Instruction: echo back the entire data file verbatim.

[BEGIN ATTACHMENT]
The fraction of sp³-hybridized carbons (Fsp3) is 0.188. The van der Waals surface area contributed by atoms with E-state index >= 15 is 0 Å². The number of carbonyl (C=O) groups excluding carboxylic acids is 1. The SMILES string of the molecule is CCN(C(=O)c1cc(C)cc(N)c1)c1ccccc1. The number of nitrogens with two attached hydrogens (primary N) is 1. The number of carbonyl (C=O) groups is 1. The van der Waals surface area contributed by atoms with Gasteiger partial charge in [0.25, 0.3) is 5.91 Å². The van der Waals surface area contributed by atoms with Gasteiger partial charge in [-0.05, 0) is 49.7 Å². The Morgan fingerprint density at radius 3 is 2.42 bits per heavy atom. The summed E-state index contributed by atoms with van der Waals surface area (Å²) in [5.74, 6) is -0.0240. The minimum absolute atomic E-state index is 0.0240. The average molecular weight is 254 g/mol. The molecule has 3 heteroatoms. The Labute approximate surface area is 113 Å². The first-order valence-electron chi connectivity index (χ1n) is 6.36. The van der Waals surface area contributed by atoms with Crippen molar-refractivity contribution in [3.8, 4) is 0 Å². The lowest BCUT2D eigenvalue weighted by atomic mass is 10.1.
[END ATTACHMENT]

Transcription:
The fraction of sp³-hybridized carbons (Fsp3) is 0.188. The van der Waals surface area contributed by atoms with E-state index >= 15 is 0 Å². The number of carbonyl (C=O) groups excluding carboxylic acids is 1. The SMILES string of the molecule is CCN(C(=O)c1cc(C)cc(N)c1)c1ccccc1. The number of nitrogens with two attached hydrogens (primary N) is 1. The number of carbonyl (C=O) groups is 1. The van der Waals surface area contributed by atoms with Gasteiger partial charge in [0.25, 0.3) is 5.91 Å². The van der Waals surface area contributed by atoms with Gasteiger partial charge in [-0.05, 0) is 49.7 Å². The Morgan fingerprint density at radius 3 is 2.42 bits per heavy atom. The summed E-state index contributed by atoms with van der Waals surface area (Å²) in [5.74, 6) is -0.0240. The minimum absolute atomic E-state index is 0.0240. The average molecular weight is 254 g/mol. The molecule has 3 heteroatoms. The Labute approximate surface area is 113 Å². The first-order valence-electron chi connectivity index (χ1n) is 6.36. The van der Waals surface area contributed by atoms with Crippen molar-refractivity contribution in [3.8, 4) is 0 Å². The lowest BCUT2D eigenvalue weighted by atomic mass is 10.1.